A Thin Layer Of Trust
by Christine Haggerty
Rienna watched her fingers in the moonlight as she brushed the stray hair from her sleeping son’s cheek. His skin was darker than hers, more like that of the southern elves.
More like his father’s. Rienna smiled sadly. He is strong like his father as well, but he gets his beauty from me.
She held on to her pride, using it to fill the void in her soul as she stepped outside the stronghold to wait.
To wait, but not to grieve.
The night smelled of rich loam and damp bark, the scent of ice still sharp in the early spring.
The hard winter drove the humans into our forest, but what drove them to kill? We were willing to share so long as they did not trespass on the heart of what is ours.
A breeze ruffled the strands of Rienna’s warrior braids and brought with it a faint scent of timber and ash. She peered into the trees, her elven eyes able to pierce all but the darkest shadows.
But ever as a creature of the night, Rienna smelled the blood before she saw them coming.
The hunting party approached silently except for the weighted steps of the last warrior. Haast, an elf chief with broad shoulders and centuries of wisdom, carried a body over his shoulder. Limp and smeared with blood, his warrior’s braids so long they brushed the forest floor before Haast lowered the body at her feet.
Rienna knew by the rending of her soul and the vast emptiness left in that chasm that her soulmate was dead. She knew, but even knowing she was not prepared to see her lover’s body. Kendaar, the name was empty as she thought it, the spirit that had given it meaning gone. She refused to drop to her knees and mourn. With her soulmate dead, she would follow. It was not a choice but the gift and consequence of being an elf, and she did not have weeks or days or even until dawn. Her soul would follow her mate’s within a matter of hours. Most of those hours were already gone. She could spend what she had left grieving, or she could spend it on revenge.
Rienna wanted revenge.
“Where are they?” she asked Haast even though she already knew she needed only to follow the scent of burning.
Vaanu, a young male with his first warrior braids and rash judgment, answered her. “They are camped beyond the Silver Ridge. Cutting trees and soiling the streams. I told you they were vermin.”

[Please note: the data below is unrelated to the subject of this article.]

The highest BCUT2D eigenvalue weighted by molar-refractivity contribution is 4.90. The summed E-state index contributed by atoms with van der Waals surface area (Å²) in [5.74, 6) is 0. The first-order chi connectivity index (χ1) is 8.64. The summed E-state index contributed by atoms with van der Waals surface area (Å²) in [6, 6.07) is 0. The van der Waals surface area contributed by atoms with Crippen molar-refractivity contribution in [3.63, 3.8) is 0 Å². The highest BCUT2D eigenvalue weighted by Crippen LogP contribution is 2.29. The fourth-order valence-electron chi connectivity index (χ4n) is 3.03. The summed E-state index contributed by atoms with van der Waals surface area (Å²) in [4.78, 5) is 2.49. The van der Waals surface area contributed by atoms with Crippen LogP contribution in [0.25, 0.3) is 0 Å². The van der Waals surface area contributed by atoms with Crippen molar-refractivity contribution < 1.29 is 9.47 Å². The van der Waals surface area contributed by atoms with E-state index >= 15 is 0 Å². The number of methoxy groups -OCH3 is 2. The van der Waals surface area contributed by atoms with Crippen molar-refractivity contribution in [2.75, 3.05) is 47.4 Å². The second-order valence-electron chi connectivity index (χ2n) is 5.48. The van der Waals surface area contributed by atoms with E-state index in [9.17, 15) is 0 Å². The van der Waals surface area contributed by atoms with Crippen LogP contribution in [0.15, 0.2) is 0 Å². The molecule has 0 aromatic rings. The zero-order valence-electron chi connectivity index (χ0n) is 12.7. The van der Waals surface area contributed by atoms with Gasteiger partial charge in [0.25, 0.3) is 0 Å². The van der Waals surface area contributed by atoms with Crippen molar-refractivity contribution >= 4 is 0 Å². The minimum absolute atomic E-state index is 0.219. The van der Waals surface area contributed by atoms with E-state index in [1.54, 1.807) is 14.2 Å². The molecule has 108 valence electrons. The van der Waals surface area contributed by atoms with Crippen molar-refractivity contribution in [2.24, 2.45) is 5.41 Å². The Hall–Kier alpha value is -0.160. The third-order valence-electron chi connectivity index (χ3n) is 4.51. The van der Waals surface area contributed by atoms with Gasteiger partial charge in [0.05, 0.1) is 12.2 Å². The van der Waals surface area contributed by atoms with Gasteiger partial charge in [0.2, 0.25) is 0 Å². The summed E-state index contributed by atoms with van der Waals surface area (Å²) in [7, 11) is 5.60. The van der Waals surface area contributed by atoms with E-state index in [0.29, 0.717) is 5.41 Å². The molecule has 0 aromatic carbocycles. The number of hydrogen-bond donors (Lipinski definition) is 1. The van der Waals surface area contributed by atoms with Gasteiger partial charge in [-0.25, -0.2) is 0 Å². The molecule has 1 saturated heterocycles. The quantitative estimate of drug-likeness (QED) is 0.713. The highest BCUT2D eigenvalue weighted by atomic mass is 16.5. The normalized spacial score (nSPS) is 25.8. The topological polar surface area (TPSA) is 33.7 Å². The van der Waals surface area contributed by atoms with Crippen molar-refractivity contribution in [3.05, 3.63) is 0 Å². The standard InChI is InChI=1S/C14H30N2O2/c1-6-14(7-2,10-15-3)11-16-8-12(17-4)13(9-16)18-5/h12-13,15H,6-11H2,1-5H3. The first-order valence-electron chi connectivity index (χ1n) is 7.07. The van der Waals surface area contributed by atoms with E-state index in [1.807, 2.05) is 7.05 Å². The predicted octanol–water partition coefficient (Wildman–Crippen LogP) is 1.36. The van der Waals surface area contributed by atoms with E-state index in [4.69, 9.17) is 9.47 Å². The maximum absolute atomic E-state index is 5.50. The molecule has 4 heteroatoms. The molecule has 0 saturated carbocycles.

Rienna drew her knife and pointed it at Vaanu, but it was Haast who spoke. “Enough, Vaanu. They have asked for war. We will give it to them.”
No, I will give it to them. Rienna lowered her knife but did not sheath it. When she was done killing and her soul fled to join Kendaar’s, she would miss the weight of the blade in her hand, the smooth worn bone handle, the way the metal flashed in the moonlight as it shed blood. She thought of her son, sleeping in the burrow of their home. I will miss more than my knife.
Vaanu looked at Rienna. “Let me go with you,” his wide elven eyes flashed. “We can kill them while they sleep, cut their throats so quickly they don’t even cry out.”
“That is slaughter, not war,” a female warrior spoke up.
The argument found a life and grew among the seven who had been with Kendaar in the hunting party. The only thing they agreed on was that the humans had killed Kendaar purposefully and without known cause. For Rienna, their voices became a blur and all she could see was the path through the trees that led to the Silver Ridge.
As they argued, however, doubt dug its sharp claws into her spine. Humans are clumsy and slow. How did they manage to kill an elf? A warrior with more braids than any other fighter in the tribe?
She studied the others who argued, Vaanu more vehemently than any other, and rage snaked through her belly along with the growing conviction that he, who hated the humans so openly, had done some deed to instigate their violence. She wished she could be sure.
I need more time. But it didn’t exist. Even now Rienna felt her soul trying to break free and she had one sliver of a chance to kill her soulmate’s betrayer. She stepped over Kendaar’s body, passed through the fighters, and spoke softly. “Vaanu may come seek revenge with me.”
The young elf squared his shoulders and gave her a grim smile. As Vaanu lifted his chin with pride, Rienna watched the heartbeat at the base of his throat and her blood quickened. Such a thin layer of flesh.
The other elves fell silent as Rienna stepped into the deeper shadows of the trees. Vaanu brushed past her, eager, and in a matter of steps they were out of sight of the others. The only sound the young elf made was the sighing of his throat when Rienna ran her knife across his windpipe.
Just as Vaanu said, cut their throats so quickly they don’t even cry out.
She laid the young elf’s body in the brush, making no more sound than the breeze through the trees. She traced her way back along the trail for one tear, one final glance at Kendaar’s body on the grass before her own soul fled. With her soulmate’s body in view, she slumped to the forest floor.
Haast stood near Kendaar’s body, his arms across his chest as the other elves resumed the argument over what provoked the humans to attack. The chief’s knife hung from his belt, his leather sheath freshly stained with streaks of blood. Next to the knife, tucked inside his belt where they could hardly be seen, were three human fingers.